“The state of the world has created a desire for me to be more conscious and cautious,” he reflects. “Conscious of what’s going on in my community, cautious of how I move and carry myself. Reaching to grab something that an officer of the law has requested me to grab is more likely to end with me being shot in front of my wife and sons and turned into a snuff film than it is in simply being asked to step out of the car. “Tears” [a track off of A Pond Apart] is weighted in the question of what would you do. I can’t imagine what the black families of those nine people shot in the Charleston Church felt and still feel today. The sad part is their loved ones’ names are just people to the world. How can you feel something for someone without a name? [According to some media sources and certain sectors of the public] Dylann Roof is not to be seen as a terrorist; he is a troubled, young white man that loves guns, swastikas, and Hitler.”
In interim of recording full albums, Sareem continues to polish his rhymes for any number of projects. His latest, a one-off single with Ess Be called “Dance for the Dead”, continues to explore the conduit of his various influences, mining ’80s new wave as much as it does dubstep. The single is a sampling of what Sareem’s upcoming album has to offer. Otherwise, he’s firing on all cylinders on the home front, busy with his parental duties, where at home he is better known by his real name, Sharron Solo Brooks. His nom de plume, designed by his poet’s hand, is an extended invention of everything he has become since his childhood years.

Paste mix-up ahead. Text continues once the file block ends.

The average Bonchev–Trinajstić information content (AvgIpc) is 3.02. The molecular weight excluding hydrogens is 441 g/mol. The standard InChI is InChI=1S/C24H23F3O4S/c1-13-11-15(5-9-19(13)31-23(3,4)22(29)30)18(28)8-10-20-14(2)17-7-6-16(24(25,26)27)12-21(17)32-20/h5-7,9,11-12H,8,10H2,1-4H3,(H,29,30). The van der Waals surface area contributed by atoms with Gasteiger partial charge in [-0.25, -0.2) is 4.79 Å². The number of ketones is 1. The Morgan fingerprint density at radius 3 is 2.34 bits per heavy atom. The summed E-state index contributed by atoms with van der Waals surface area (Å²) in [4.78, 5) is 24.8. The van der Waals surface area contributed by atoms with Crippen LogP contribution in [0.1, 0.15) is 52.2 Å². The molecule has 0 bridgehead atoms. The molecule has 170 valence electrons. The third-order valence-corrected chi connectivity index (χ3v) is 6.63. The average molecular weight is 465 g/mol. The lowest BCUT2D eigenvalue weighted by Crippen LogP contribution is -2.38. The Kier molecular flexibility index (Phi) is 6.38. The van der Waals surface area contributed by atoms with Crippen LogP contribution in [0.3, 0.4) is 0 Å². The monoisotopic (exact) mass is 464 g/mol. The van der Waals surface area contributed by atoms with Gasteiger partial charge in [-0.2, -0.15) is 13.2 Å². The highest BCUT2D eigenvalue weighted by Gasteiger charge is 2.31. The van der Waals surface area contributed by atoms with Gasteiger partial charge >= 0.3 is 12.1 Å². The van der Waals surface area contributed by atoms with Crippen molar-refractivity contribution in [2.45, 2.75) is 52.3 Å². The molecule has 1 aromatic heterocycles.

“Sharlok [his earlier stage name] was a mash up of my birth name, Sharron Solo Brooks,” he reveals. “I loved poetry and detective shows growing up. So that’s where ‘Sharlok Poems’ came from. The first name change to just ‘Poems’ was the result of misspellings [of ‘Sharlok’] and personal life changes. My band in those days, LA Symphony, was slowing down at the time. So I wanted to start fresh. The name ‘Poems’ proved to be the wrong choice. Doing a Google search for ‘Poems’, the artist, didn’t give very good results. So ‘Sareem’ popped into my head. I did a search for ‘Sareem’, nothing came up, and there you have it. I kept the ‘Poems’ on the end – and here we are.”